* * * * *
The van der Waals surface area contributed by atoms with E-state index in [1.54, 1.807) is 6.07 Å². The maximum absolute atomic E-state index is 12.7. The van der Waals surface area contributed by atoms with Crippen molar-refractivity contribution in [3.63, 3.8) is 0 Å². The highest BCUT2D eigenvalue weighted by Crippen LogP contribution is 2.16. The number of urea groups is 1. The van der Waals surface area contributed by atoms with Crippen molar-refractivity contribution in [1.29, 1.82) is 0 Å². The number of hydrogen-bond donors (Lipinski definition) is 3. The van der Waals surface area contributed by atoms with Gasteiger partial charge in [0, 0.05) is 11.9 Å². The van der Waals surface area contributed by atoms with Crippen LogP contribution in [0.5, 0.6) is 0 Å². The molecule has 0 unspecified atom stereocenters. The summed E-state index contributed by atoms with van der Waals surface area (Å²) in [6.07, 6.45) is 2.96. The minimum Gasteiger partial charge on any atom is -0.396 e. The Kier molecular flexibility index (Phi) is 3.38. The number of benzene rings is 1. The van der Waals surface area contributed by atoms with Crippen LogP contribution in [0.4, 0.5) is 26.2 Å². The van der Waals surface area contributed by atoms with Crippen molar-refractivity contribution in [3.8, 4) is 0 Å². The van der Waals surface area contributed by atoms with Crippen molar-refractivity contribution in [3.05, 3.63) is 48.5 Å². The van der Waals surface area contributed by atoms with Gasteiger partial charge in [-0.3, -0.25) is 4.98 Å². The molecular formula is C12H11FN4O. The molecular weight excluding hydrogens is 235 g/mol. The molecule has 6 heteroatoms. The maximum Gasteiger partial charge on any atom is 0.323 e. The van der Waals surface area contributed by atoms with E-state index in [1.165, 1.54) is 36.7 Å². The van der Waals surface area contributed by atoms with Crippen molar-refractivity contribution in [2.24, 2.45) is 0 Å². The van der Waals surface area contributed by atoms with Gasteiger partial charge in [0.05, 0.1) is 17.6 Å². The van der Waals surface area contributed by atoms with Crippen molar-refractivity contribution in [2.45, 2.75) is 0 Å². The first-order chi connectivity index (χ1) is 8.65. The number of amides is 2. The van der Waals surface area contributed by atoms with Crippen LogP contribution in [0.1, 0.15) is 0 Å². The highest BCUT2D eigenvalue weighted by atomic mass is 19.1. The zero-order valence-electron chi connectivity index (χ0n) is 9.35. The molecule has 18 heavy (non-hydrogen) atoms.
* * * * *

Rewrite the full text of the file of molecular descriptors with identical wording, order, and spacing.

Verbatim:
The van der Waals surface area contributed by atoms with E-state index in [1.54, 1.807) is 6.07 Å². The maximum absolute atomic E-state index is 12.7. The van der Waals surface area contributed by atoms with Crippen molar-refractivity contribution in [3.63, 3.8) is 0 Å². The highest BCUT2D eigenvalue weighted by Crippen LogP contribution is 2.16. The number of urea groups is 1. The van der Waals surface area contributed by atoms with Crippen molar-refractivity contribution in [1.29, 1.82) is 0 Å². The number of hydrogen-bond donors (Lipinski definition) is 3. The van der Waals surface area contributed by atoms with Gasteiger partial charge in [0, 0.05) is 11.9 Å². The van der Waals surface area contributed by atoms with Crippen LogP contribution in [0.5, 0.6) is 0 Å². The molecule has 0 unspecified atom stereocenters. The summed E-state index contributed by atoms with van der Waals surface area (Å²) in [6.07, 6.45) is 2.96. The minimum Gasteiger partial charge on any atom is -0.396 e. The Kier molecular flexibility index (Phi) is 3.38. The number of benzene rings is 1. The van der Waals surface area contributed by atoms with Crippen LogP contribution in [0.4, 0.5) is 26.2 Å². The van der Waals surface area contributed by atoms with Crippen molar-refractivity contribution in [3.8, 4) is 0 Å². The van der Waals surface area contributed by atoms with Crippen molar-refractivity contribution in [3.05, 3.63) is 48.5 Å². The van der Waals surface area contributed by atoms with Gasteiger partial charge in [-0.3, -0.25) is 4.98 Å². The molecular formula is C12H11FN4O. The molecular weight excluding hydrogens is 235 g/mol. The molecule has 6 heteroatoms. The maximum Gasteiger partial charge on any atom is 0.323 e. The van der Waals surface area contributed by atoms with E-state index in [1.165, 1.54) is 36.7 Å². The van der Waals surface area contributed by atoms with Crippen molar-refractivity contribution in [2.24, 2.45) is 0 Å². The van der Waals surface area contributed by atoms with Gasteiger partial charge in [0.05, 0.1) is 17.6 Å². The van der Waals surface area contributed by atoms with Crippen molar-refractivity contribution in [2.45, 2.75) is 0 Å². The first-order chi connectivity index (χ1) is 8.65. The number of amides is 2. The van der Waals surface area contributed by atoms with Crippen LogP contribution in [0.1, 0.15) is 0 Å². The highest BCUT2D eigenvalue weighted by atomic mass is 19.1. The zero-order valence-electron chi connectivity index (χ0n) is 9.35. The molecule has 18 heavy (non-hydrogen) atoms.